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“The Descendants”

Somewhere along the way, adultery became acceptable. For a while almost every Democrat who ran for president seemed to be surrounded by the rumor of infidelity.
Now, assuming Newt Gingrich gets the nomination for president, the Republicans will have nominated two consecutive admitted adulterers. I am pretty sure neither party would nominate an admitted murderer or thief. Adultery seems to have become the pardonable sin; no real repentance required.

“The Descendants,” now playing, takes adultery seriously. Much more seriously than our politicians seem to anymore.

In the film, Matt King (played to perfection by George Clooney) is grieving the truth that his wife now lies in a coma from a boating accident.

He is also struggling with raising his two young daughters alone for the first time in his life. Then he is hit with devastating news: His wife was having an affair.

To reveal more of the plot would hinder the viewer’s discovery. “The Descendants” is a witty, smart and moving film.

The acting, led by one of George Clooney’s finest performances, is already being recognized by several critics’ groups and most likely will be chosen by the Academy when Oscar nominations are announced in January.

Alexander Payne co-wrote and directed the film; his work includes “Sideways” and one of the best, if not the best film, of 2002, “About Schmidt.”

Both of those films are brilliant, and “The Descendants” might just surpass each of them. It is one of the best films of 2011.

I know nothing about Payne’s personal life or that of his co-writers. Nor have I read the book by Kaui Hart Hemmings.

But it almost seems someone involved in the writing of this story might have lived through a relationship marred by adultery. The story holds that kind of clarity.

There are moments in the dialogue that echo more truth than one would expect. And quotable lines abound in the film.

There is one slight misstep in the plot, but few may find it troubling. And in the end, the greatness of the film eclipses that one minor choice, which had to happen for the plot to move forward.

The film carries an R rating for language, and this will probably keep some people of faith from seeing the film. That is a shame.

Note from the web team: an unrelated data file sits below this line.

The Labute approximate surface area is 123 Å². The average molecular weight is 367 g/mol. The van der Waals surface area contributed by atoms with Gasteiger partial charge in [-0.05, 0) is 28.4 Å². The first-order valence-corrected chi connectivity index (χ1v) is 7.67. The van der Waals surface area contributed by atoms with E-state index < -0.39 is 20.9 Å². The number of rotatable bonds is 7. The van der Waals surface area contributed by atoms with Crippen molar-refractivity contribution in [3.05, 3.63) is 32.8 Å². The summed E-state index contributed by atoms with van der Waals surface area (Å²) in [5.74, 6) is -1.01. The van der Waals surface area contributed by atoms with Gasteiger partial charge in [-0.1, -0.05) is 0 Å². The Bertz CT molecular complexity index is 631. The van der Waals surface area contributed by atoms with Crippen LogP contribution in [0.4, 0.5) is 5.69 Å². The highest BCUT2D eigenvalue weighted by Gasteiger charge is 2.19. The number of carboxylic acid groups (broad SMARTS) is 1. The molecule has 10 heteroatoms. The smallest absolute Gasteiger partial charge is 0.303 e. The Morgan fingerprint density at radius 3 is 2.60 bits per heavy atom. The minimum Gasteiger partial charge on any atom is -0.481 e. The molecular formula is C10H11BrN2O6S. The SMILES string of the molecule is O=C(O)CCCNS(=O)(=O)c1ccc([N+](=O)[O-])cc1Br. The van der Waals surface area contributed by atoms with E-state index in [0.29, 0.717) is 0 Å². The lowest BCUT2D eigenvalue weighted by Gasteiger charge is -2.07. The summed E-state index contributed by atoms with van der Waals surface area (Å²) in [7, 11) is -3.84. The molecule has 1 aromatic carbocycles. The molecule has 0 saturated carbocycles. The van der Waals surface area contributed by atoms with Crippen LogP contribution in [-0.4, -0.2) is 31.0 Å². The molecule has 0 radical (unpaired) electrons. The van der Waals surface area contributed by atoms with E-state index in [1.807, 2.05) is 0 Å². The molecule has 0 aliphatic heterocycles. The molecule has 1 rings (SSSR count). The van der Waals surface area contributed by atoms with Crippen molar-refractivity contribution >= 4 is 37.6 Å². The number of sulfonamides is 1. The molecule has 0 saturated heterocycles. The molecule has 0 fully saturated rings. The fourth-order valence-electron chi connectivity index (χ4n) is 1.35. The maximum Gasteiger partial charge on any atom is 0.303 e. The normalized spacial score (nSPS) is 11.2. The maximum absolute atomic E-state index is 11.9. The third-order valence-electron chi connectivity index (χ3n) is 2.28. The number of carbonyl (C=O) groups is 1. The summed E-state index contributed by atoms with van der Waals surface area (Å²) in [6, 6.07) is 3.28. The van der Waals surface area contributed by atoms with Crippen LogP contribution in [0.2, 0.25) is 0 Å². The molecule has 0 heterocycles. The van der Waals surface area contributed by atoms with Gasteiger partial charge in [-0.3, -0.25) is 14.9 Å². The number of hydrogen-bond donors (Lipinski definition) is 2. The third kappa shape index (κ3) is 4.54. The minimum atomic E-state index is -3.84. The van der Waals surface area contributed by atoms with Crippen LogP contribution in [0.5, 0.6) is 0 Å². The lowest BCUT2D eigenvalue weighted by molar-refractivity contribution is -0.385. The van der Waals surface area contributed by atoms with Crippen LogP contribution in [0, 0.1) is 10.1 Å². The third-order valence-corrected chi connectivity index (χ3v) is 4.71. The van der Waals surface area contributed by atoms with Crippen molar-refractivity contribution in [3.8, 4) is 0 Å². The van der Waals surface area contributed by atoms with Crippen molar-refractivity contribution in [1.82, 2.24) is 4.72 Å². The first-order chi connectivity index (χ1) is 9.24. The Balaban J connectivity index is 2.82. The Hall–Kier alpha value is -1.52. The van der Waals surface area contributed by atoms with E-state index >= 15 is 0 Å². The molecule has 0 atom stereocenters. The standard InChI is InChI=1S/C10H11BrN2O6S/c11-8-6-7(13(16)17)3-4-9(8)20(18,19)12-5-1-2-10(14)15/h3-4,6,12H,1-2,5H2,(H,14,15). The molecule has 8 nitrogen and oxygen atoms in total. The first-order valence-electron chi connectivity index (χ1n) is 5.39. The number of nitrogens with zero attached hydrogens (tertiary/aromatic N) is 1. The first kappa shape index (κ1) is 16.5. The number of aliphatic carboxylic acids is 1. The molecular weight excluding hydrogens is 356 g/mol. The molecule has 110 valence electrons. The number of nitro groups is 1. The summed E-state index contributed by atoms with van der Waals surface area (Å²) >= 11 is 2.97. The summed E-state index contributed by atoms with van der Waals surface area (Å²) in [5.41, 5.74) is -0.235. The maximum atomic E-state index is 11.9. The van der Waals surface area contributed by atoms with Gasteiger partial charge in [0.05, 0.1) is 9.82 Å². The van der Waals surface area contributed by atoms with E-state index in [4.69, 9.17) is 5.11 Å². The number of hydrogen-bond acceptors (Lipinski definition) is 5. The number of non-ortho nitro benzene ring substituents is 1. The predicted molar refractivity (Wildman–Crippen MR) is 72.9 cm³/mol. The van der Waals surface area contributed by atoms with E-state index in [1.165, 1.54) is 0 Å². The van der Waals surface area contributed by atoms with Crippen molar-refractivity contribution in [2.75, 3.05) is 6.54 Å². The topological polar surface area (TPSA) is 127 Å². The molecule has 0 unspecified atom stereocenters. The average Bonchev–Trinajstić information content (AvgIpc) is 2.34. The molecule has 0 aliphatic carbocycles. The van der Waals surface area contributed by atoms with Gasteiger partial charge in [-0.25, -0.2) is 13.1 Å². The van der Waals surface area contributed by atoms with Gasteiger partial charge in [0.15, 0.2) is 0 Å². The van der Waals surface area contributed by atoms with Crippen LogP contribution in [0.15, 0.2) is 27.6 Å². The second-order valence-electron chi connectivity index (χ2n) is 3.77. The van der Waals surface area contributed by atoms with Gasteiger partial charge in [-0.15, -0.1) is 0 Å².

For all the films Hollywood gives us that glamorize and justify adultery, here is a film that shows the destructive power of sin.

Scene after scene offers an honest depiction of the emotions involved in the discovery and the desire for understanding – even when answers bring little comfort.

In 2003 I reviewed “The Secret Lives of Dentists.” I have never met anyone else who saw that film. It too dealt with the impact of infidelity on a marriage.

I wrote then that “the film is an accurate depiction of how destructive sin, or even suspected sin, can be to a relationship. This is a lesson all mature Christians should welcome to the multiplex.”

“The Descendants” handles the issue differently, with more humor and grace, but in the end those words ring true once more. Here is another accurate depiction of how sin destroys many things.

Maybe Christians and politicians need to be reminded often about that and I, for one, am glad to see Hollywood bring that message to viewers.

In the end – though “The Descendants” makes many great points about the impact of infidelity on family – this is a movie about grace.

Grace received and grace given to others, even when they are not deserving. Both victims and perpetrators of adultery receive some grace in the film. As such, the film’s final shot is perfect.

Perhaps that is what is happening these days; grace extended at the ballot boxes to those running for office and running away from their past. Maybe one day we will have leaders who ask for grace through authentic repentance.

Until then, we might just need movies to remind us that sinful choices destroy lives of families. And that grace comes through sincere remorse, honest regret and true repentance.

RogerThomas is pastor of First Baptist Church in Albemarle, N.C.

MPAA Rating: R for language and some sexual references.

Director: Alexander Payne

Writers: Alexander Payne and Nat Faxon and Jim Rash (based on the novel by Kaui Hart Hemmings)

Cast: George Clooney: Matt King; Shailene Woodley: Alexandra King; Amara Miller: Scottie King; Nick Krause: Sid; Patricia Hastie: Elizabeth King.

The movie’s website is here.